“These bills have come up in the context of very notable protest movements,” says Elly Page, an attorney and legal adviser at the International Center for Not-for-Profit Law. “You have the Dakota Access Pipeline protests, a number of these bills explicitly proposed in response to Black Lives Matter protests. The lawmakers make that very clear – even if the bills facially don’t say it – that that’s their intent.”
The pipeline protest measures got their start in 2017 about 1,000 miles south of North Dakota in Oklahoma, another U.S. oil and gas hub. That May, three months after the last protesters were removed from the Dakota Access encampment, Oklahoma Gov. Mary Fallin, a Republican and fierce supporter of the oil and gas industry, signed a bill that instituted a 10-year prison sentence and up to $100,000 in fines for anyone who interfered with a pipeline project there – and up to $1 million for any group “found to be a conspirator” in such an effort.
The measure swiftly drew notice from the American Legislative Exchange Council, a conservative policy group heavily funded by the oil and gas industry that writes and shares model legislation for lawmakers across the country. The law became a template disseminated to other statehouses: The bill’s authors in Texas, for example, reportedly attended ALEC conferences before introducing the measure.
South Dakota, which is home to the existing Keystone pipeline network and lies along the route of the planned Keystone XL extension, went particularly far in its version of the law, instituting a measure that punishes so-called “riot-boosting,” a term developed by state lawmakers singling out anyone who, among other acts, “does not personally participate in any riot but directs, advises, encourages, or solicits other persons participating in the riot to acts of force or violence.”
The law quickly brought a legal challenge from the ACLU, which contends that the measure violates the First Amendment by vastly expanding a narrower offense that’s already on the books: incitement, which is not protected by the Constitution. However, the charge is rarely prosecuted, largely because it’s so difficult to prove without encroaching on the First Amendment.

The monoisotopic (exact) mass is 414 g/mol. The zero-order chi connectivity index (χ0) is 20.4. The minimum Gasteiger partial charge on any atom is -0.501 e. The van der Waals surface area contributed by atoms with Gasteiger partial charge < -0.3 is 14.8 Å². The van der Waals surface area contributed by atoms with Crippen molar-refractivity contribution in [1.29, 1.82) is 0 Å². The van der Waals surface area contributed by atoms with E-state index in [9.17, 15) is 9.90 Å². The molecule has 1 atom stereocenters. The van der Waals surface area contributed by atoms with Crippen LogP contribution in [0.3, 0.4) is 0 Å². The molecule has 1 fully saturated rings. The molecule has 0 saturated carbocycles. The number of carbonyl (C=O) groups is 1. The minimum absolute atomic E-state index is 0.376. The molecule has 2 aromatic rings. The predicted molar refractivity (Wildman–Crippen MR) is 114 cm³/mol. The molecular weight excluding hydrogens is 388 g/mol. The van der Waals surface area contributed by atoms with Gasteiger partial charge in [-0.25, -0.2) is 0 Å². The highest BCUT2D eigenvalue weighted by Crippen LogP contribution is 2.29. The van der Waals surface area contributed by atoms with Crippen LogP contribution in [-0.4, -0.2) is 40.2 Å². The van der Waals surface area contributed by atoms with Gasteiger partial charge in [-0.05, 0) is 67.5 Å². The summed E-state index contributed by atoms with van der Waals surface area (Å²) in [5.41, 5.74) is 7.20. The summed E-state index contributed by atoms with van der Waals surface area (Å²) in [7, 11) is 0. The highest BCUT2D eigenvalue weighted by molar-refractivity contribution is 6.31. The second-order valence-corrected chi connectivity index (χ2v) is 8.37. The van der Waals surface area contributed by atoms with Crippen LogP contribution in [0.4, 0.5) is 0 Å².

“It’s almost impossible to ever prosecute someone for incitement,” Garry, of the University of South Dakota, says. “You’re going after, usually, one group of persons or a person who’s doing the incitement but another person who’s doing the physical acts. And you have to prove the linkage. And the burdens in First Amendment law, that’s very difficult to do.”
For that reason, he says, “from a state’s perspective, incitement could be seen as inadequate.”
The law, notably, is not exclusive to Republican-led states or even those with a heavy oil and gas presence: Pipeline-protests bills have been passed in Tennessee – which produced the seventh-lowest volume of crude oil in the U.S. in 2017, eking out New York and slightly less than Nevada – and even Illinois, which, though a Democratic stronghold, is also an endpoint of the Keystone pipeline, home to large oil and gas refineries, and made up of large swaths of rural and suburban Republican counties.
Uniting the measures, and the rhetoric around them, is a depiction of pipeline protesters as outside agitators. South Dakota Gov. Kristi Noem, for example, in a statement in March supporting the South Dakota riot-boosting bill and another measure designed to speed pipeline construction, declared that the bills were crafted “to go after out-of-state money funding riots that go beyond expressing a viewpoint but instead aim to slowdown the pipeline build. It allows us to follow the money for riots and cut it off at the source.”
Environmental advocates readily point out that oil and gas interests are often themselves out-of-state interests, especially in the case of Keystone XL, which is backed by TC Energy, recently rebranded from “TransCanada.”
The two sides aren’t without contradiction: Without sufficient pipeline infrastructure, gas producers are simply burning off – or “flaring” – excess gas, which puts more heat-trapping carbon into the atmosphere. They’re also sending oil and gas by truck and train, which produce more greenhouse gas emissions and are more prone to leaks. The boom, meanwhile, shows little sign of abating.
“It’s a level of activity that is just incredibly intense,” Taylor, of the University of Texas School of Law, says of pipeline construction. “It’s hard to describe unless you’re on one of the sideroads or main highways and driving along and seeing acres and acres of pipe laid out and huge numbers of trucks with water and frac sand and oil on the road barreling down the highway – it is really, really intense out here.”